The rapid spread of coronavirus in early 2020 has had a major impact on global shipping markets, with the slump in demand for goods from China having a ripple effect on everything from container ships to oil tankers. Adele Berti of Ship Technology Global takes a look at how events have unfolded so far, and asks how the industry could speed up recovery in the future. Here is an excerpt of the article. Click here to read the full article published in the latest issue of Ship Technology.
Initially, everyone thought that it was China’s problem. Nobody thinks that anymore. The first country to be hit by Covid-19 is now the only one with a recovering economy and re-emerging population. For the rest of the world, uncertainty is the only certainty.
The soon-to-be global pandemic began in late December with only a dozen cases in Wuhan, China. The coronavirus outbreak has now tightened its grip on the entire world, with Europe as its current epicentre. As of 27 April it has now infected more than three million people and claimed more than 200,000 lives.
With Western countries now enforcing nationwide lockdowns that could last for months if not years, world economies are in danger of bleeding out. Numerous industries are at a standstill and the shipping sector is navigating uncharted waters.
Over the past two months, Ship Technology Global has been speaking to analysts and experts – both directly and indirectly – to offer a comprehensive view of how the global pandemic is affecting the industry.
While it’s almost impossible to make short-term forecasts for the shipping sector once the pandemic has slowed, Paul Cuatrecasas, CEO of investment banking firm Aquaa Partners and author of Go Tech or Go Extinct, believes the post-coronavirus years will be all about digital disruption.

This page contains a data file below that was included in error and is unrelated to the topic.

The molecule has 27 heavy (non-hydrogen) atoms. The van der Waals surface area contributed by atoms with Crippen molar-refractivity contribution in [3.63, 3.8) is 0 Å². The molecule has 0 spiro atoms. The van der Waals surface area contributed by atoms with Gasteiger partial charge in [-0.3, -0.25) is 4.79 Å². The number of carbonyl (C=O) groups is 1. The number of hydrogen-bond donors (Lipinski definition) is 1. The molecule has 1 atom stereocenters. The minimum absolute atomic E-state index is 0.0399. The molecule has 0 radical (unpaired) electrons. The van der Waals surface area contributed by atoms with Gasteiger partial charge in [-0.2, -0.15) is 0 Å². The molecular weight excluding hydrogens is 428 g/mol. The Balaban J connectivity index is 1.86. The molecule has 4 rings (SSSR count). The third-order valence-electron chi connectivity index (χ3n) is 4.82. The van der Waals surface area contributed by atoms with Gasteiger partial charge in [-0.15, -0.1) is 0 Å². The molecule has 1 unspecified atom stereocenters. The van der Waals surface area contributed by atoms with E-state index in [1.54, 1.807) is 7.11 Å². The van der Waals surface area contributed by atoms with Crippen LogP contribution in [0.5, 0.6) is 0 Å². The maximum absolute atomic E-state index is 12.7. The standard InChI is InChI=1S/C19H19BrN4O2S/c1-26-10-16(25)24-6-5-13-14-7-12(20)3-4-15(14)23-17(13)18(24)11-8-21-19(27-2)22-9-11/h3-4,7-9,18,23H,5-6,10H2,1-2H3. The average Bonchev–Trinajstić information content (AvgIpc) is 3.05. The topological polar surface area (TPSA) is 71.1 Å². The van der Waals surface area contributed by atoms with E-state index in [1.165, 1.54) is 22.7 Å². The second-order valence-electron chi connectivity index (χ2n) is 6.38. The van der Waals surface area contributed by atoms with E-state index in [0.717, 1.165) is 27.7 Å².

In a media briefing held at the end of March, Cuatrecasas explained how the health crisis might spur investment in different segments of robotics and freight technology, which will in turn lead to a change in headwinds across the sector.
“Demand has dropped across the board, including at ports, the trucking industry, the shipping industry, almost anywhere you look,” he said. “Covid-19 has just slapped everybody in the face so get ready because what’s coming is going to be even greater disruption in different forms.”
But disruptive doesn’t necessarily mean damaging, as he mentioned the crisis could become a key catalyst for digital and technological advancements in the shipping industry.
Change in these regards could be threefold. The first step will be increasing investment in freight technologies as well as companies providing data analysis, artificial intelligence software and overall end-to-end supply chain management. This will be key as it “reduces the shock, increases the resilience, [providing] more data, more information, greater ability to manage inventories to track the rates and timing of the shipping that is done”.
Increased investment in these segments will be accompanied by growth in the autonomous transportation sector, paving the way for autonomous shipping. “This is not just because [automation] is cheaper, or more efficient,” he said. “The nature of autonomous activities is one that can solve many, many problems, and deal with resilience in the core.” Lastly, there will be more space for cultured meat and fish, something that will disrupt the entire supply chain.
These will translate into the further evolution of e-commerce into a largely tech-savvy industry with cargo drones, 3D printers and robotics at its disposal. “Covid-19 will have a disruptive power across all industries but particularly in the supply chain and in the transportation sector, it won’t just be in the short term,” he concluded. “Investment into freight tech companies will help the existing industry to connect all the different players, shippers, brokers and carriers in the maritime basis to optimise current operations.”